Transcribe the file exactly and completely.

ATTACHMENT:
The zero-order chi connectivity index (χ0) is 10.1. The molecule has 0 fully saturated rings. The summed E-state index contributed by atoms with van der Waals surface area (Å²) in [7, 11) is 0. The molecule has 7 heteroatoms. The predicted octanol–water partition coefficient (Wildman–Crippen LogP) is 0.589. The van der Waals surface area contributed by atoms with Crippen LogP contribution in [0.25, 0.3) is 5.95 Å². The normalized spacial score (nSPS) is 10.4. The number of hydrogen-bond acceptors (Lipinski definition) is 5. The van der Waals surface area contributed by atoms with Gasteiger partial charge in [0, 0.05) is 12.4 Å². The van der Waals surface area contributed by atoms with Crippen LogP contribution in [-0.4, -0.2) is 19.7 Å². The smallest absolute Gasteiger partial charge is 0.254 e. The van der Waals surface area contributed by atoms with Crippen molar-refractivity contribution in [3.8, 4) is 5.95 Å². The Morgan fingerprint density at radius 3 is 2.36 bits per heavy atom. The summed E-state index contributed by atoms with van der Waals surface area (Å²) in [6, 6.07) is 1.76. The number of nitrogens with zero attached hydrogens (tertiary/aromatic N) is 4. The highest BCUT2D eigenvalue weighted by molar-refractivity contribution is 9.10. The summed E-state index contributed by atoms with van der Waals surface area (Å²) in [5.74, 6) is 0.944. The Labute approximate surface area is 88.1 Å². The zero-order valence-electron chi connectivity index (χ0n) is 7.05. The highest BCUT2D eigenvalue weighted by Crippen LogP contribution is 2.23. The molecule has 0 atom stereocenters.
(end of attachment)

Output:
The zero-order chi connectivity index (χ0) is 10.1. The molecule has 0 fully saturated rings. The summed E-state index contributed by atoms with van der Waals surface area (Å²) in [7, 11) is 0. The molecule has 7 heteroatoms. The predicted octanol–water partition coefficient (Wildman–Crippen LogP) is 0.589. The van der Waals surface area contributed by atoms with Crippen LogP contribution in [0.25, 0.3) is 5.95 Å². The normalized spacial score (nSPS) is 10.4. The number of hydrogen-bond acceptors (Lipinski definition) is 5. The van der Waals surface area contributed by atoms with Gasteiger partial charge in [0, 0.05) is 12.4 Å². The van der Waals surface area contributed by atoms with Crippen LogP contribution in [-0.4, -0.2) is 19.7 Å². The smallest absolute Gasteiger partial charge is 0.254 e. The van der Waals surface area contributed by atoms with Crippen molar-refractivity contribution in [3.8, 4) is 5.95 Å². The Morgan fingerprint density at radius 3 is 2.36 bits per heavy atom. The summed E-state index contributed by atoms with van der Waals surface area (Å²) in [6, 6.07) is 1.76. The number of nitrogens with zero attached hydrogens (tertiary/aromatic N) is 4. The highest BCUT2D eigenvalue weighted by molar-refractivity contribution is 9.10. The summed E-state index contributed by atoms with van der Waals surface area (Å²) in [5.74, 6) is 0.944. The Labute approximate surface area is 88.1 Å². The zero-order valence-electron chi connectivity index (χ0n) is 7.05. The highest BCUT2D eigenvalue weighted by Crippen LogP contribution is 2.23. The molecule has 0 atom stereocenters.